For the newly independent United States, the years just after the Revolution were the best of times and the worst of times: though the states celebrated their newfound freedom, they did not have a strong central government that would bind them together. Between 1776 and 1787, the proud new nation faced economic crisis, military weakness and interstate conflict problems so enormous they almost dashed all hopes for a future unified country. Yet, as historian Berkin so engagingly illustrates, James Madison, George Washington and a handful of others met in Philadelphia in 1787 to frame a creative answer to the political impasse. Berkin (First Generations: Women in Colonial America) wonderfully reveals the conflicts and compromises that characterized the drafting of the Constitution. She chronicles the development of the document itself, recording the details of each of the articles of the Constitution, for instance, and demonstrating the framers' belief in the primacy of the legislative branch. She also portrays the deep disagreements between Madison's Federalists and the states' rights advocates, such as George Mason and Edmund Randolph of Virginia, both of whom refused to sign the Constitution and swore to fight against its ratification in their state. Most important, Berkin emphasizes that the framers saw the Constitution as a working document, one that would require revision as the country grew. With the sensibilities of a novelist, Berkin tells a fast-paced story full of quirky and sympathetic characters, capturing the human dimensions of the now legendary first Constitutional Convention. (Sept.) Forecast: Berkin's wonderfully engaging book could take its place alongside Joseph Ellis's Founding Brothers and David McCullough's John Adams. Her role as commentator on the upcoming A&E series Founding Brothers will raise the book's profile still further. Copyright 2002 Cahners Business Information.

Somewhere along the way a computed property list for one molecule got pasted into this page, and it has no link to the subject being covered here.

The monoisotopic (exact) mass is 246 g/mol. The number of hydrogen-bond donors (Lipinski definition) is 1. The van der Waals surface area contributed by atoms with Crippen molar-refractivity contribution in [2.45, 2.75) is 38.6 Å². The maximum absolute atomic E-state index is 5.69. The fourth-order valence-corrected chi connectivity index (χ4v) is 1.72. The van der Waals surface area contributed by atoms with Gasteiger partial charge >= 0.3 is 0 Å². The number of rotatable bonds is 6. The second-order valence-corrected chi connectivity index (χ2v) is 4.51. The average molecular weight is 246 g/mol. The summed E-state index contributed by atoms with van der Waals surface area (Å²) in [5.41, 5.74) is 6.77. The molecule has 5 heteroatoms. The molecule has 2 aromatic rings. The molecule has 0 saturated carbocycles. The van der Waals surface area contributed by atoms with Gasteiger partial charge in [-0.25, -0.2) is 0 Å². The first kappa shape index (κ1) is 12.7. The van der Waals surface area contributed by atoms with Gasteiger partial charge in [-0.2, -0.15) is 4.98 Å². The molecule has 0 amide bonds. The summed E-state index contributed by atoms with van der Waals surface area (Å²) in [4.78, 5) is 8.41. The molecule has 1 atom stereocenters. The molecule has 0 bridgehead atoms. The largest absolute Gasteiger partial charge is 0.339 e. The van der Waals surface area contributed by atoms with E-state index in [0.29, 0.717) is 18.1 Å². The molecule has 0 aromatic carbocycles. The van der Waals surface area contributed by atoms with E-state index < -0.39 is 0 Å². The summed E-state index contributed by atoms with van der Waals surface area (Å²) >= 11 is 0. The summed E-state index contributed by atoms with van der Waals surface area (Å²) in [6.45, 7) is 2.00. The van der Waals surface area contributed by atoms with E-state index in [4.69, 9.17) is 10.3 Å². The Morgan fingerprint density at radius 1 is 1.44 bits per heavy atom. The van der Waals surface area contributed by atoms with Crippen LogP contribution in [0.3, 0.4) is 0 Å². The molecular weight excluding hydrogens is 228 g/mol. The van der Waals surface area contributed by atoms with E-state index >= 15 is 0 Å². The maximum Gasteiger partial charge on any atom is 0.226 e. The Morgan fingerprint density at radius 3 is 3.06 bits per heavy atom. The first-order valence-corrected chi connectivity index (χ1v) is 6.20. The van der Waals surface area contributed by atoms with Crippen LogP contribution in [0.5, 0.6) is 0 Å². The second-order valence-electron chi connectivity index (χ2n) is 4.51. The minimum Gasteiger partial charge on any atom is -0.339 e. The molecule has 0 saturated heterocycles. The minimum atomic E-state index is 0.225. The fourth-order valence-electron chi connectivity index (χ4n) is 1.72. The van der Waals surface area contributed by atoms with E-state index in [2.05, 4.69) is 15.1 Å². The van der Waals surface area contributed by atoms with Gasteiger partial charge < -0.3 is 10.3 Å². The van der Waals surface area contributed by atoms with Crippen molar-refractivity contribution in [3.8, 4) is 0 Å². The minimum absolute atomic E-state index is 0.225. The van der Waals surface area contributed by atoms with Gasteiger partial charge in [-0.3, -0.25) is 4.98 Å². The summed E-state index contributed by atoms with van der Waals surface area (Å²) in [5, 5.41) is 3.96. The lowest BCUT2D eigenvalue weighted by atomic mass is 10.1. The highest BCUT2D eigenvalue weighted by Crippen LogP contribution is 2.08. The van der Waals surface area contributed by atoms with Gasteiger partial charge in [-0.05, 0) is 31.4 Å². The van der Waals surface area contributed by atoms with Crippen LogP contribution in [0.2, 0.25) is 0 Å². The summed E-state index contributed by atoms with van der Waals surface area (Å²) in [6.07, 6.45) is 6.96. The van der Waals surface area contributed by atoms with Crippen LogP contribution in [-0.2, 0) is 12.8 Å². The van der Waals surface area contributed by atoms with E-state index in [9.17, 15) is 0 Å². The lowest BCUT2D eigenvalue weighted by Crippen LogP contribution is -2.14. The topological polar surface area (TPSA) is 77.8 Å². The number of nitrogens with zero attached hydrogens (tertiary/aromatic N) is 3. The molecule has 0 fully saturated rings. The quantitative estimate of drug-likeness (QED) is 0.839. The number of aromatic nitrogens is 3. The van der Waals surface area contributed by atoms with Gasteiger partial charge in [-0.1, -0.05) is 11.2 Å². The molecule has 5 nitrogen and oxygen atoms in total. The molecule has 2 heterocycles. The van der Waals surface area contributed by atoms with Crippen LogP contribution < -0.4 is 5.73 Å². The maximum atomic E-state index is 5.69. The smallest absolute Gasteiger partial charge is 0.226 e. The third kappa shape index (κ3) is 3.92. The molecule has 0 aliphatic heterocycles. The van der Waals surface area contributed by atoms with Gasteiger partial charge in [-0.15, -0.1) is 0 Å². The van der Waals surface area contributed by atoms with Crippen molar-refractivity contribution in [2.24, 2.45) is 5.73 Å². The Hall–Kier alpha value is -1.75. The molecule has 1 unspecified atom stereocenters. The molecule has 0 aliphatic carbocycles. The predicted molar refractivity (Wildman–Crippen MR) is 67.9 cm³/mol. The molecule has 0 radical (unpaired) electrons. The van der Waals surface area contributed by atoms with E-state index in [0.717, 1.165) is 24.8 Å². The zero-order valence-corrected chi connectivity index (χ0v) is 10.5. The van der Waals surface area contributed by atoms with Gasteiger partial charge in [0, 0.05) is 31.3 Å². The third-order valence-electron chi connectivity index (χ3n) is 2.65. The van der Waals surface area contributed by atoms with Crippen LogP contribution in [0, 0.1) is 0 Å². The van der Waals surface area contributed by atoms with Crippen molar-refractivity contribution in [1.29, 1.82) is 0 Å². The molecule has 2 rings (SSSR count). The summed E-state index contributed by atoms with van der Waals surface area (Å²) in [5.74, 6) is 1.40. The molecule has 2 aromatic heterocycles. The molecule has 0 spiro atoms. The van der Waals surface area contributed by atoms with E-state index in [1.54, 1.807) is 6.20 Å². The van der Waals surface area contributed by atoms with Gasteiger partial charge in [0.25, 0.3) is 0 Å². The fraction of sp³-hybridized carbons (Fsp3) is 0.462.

With this concise and masterly book, Berkin (history, CUNY; First Generations: Women in Colonial America) joins the upper ranks of popular historians. Her account of the Constitutional Convention in the summer of 1787 brings to mind Catherine Drinker Bowen's Miracle at Philadelphia and the works of Garry Wills (Inventing America; Explaining America). Like Bowen, Berkin uses a novelistic approach to convey the personalities of the delegates and the mood of those intense, sweltering days. Like Wills, she reworks dense political texts and interprets complicated historical events for a general audience. The cast of main characters (Washington, Hamilton, Madison, Franklin, Mason, Dickinson, et al.) may be familiar to most readers, but Berkin devotes equal attention to the maneuverings of the lesser-known delegates. As the central issues are debated (the election and powers of the executive, the extent of state sovereignty) and the "Great Compromise" emerges from the work of the Committee on Postponed Matters, the delegates' achievement is shown to be nothing short of spectacular. Berkin draws on a careful reading of the primary texts and major historical studies for this work, yet her book is devoid of footnotes. Instead, a "Note on Sources" serves as a bibliographic essay. Most readers won't mind this a bit. Appended are brief biographical sketches of the delegates, as well as the text of the Constitution and the Articles of Confederation. Highly recommended for public and academic libraries. Thomas A. Karel, Franklin & Marshall Coll. Lib., Lancaster, PA Copyright 2002 Cahners Business Information.